Yes, I’m still alive…

It’s been a quiet week on the home front.  About the most exciting thing I’ve done this week is order new glasses.  No pictures of the house from my weekly visit (last Sunday).  Everything is moving along, the drywall is up, and it looks good.

Next week is the last week of my current job.  It has been a great two and a half years, I’ve accomplished my personal goals, and it is now time to move on.

Hopefully soon, this blog will be back to its regular programming (pun intended!)

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The End of an Era

I can’t believe it.  After two and a half years, I turned in my two-week notice to my company today.  It has been a wild ride.  This is the second company that I’ve gone through the boom-to-bust transition.  The first company that I was with was a dotCOM during the late 90’s.  Yes, it was a fun ride, but, man, was it stressful.  My current company is a home builder.  Things were going along very well until we were acquired.  Unfortunately, the market turned south literally moments after the ink was dry.

Now, as to why *I* am leaving, it’s an interesting story.  Most of it has to do with where I want to take my career.  I have constantly pushed to be a Software Architect.  At the ‘pre-acquisition’ time frame of last company, I was able to advance myself in that area.  After the acquisition, though, my part of the company changed to maintenance and transition mode.  I haven’t really programmed much since August.  That’s a long time for a developer to not develop.  It got frustrating.  I started to reevaluate what made me happy.  Coding and designing made me happy.  Trying to be a facilitator didn’t.  I don’t have the temperament to be a middle man.  I know that I have to learn more of that, and that would have been a good place, *if* I had had a person who had the patience to teach it.  Unfortunately, I didn’t.  And so, I felt like I was not being productive, and not nearly worth my princely salary.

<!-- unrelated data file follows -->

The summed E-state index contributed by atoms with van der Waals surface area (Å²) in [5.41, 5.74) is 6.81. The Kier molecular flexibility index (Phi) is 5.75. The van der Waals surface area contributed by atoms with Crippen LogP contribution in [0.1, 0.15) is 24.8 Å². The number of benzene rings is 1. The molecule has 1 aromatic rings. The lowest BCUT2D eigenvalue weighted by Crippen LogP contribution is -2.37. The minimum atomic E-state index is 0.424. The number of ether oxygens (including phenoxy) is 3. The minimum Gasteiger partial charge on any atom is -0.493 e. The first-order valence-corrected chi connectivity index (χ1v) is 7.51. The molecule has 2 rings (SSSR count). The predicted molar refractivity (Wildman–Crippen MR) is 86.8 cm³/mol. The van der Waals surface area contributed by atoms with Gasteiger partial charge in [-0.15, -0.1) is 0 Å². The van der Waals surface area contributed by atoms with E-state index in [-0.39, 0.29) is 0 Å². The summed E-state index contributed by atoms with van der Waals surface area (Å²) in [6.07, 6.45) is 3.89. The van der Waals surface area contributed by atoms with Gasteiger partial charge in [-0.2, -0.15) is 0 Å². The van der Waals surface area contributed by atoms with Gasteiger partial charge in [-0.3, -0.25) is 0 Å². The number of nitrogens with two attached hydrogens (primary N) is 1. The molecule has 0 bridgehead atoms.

So, out of the blue, this architect position shows up.  The details were worked out rather quickly, and bang, I’ve got a new job!  It is going to be *very* exciting.  I HAVE to use Architecting/Engineering to solve problems, because brute force just isn’t going to get the job done.  It’s going to be about writing and using tools to boost productivity of not only myself, but the team I will be working on.

It should be exciting stuff!

South Florida Code Camp ’07

Whew, what a long, wonderful day!  Today was the annual South Florida .Net Code Camp.  This was the 3rd Annual Code Camp.  This year was radically different for me from last year, that’s for sure!  Last year, every one was talking about Vista.  When’s it due?  What are the APIs?  The Ajax libraries were just starting to be baked.  The sessions were OK, but not a lot of working code.  I only lasted until lunch, and then disappeared.

This year, what a reversal!  The Sharepoint 2007 and SQL Server 2005 Datamining tracks DOMINATED the sessions.  AJAX everywhere.  Lots of code.  Lots of ideas.  Almost every computer had Vista installed, and *EVERYONE* running it was using UAC/LUA.

My day started off with an incredible session from Microsoft’s Jeff Barnes.  The session was about the roles and responsibilities of Software Architects.  It was an excellent presentation that really got me thinking about what I need to be doing to really get my ‘Software Architect’ title.  It’s going to be a long road,  but one that will be worth it!

The next two sessions were decent.  I caught John Holliday’s talk on document management in Sharepoint 2007.  There are some REALLY interesting things that can be done with Sharepoint that John demonstrated.  Unfortunately for me (and, I think, the rest of the people in the room), I thought John was going to be covering something like an how to manage documents with work flows and such, and he mainly covered how to program your own library templates.  He spoke well, but I think the audience was either expecting more or something different.  Next up was Wes Dumey covering SQL Server’s Integration Services (SSIS).  This was one of the ‘lot’s of people’ classes, and about half of us were standing.  That might have influenced my decision to leave early.  I’ve worked with SSIS, and I wish that Wes had demonstrated building one, rather than showing demos.  I wanted to see if there were some different ways to approach SSIS development.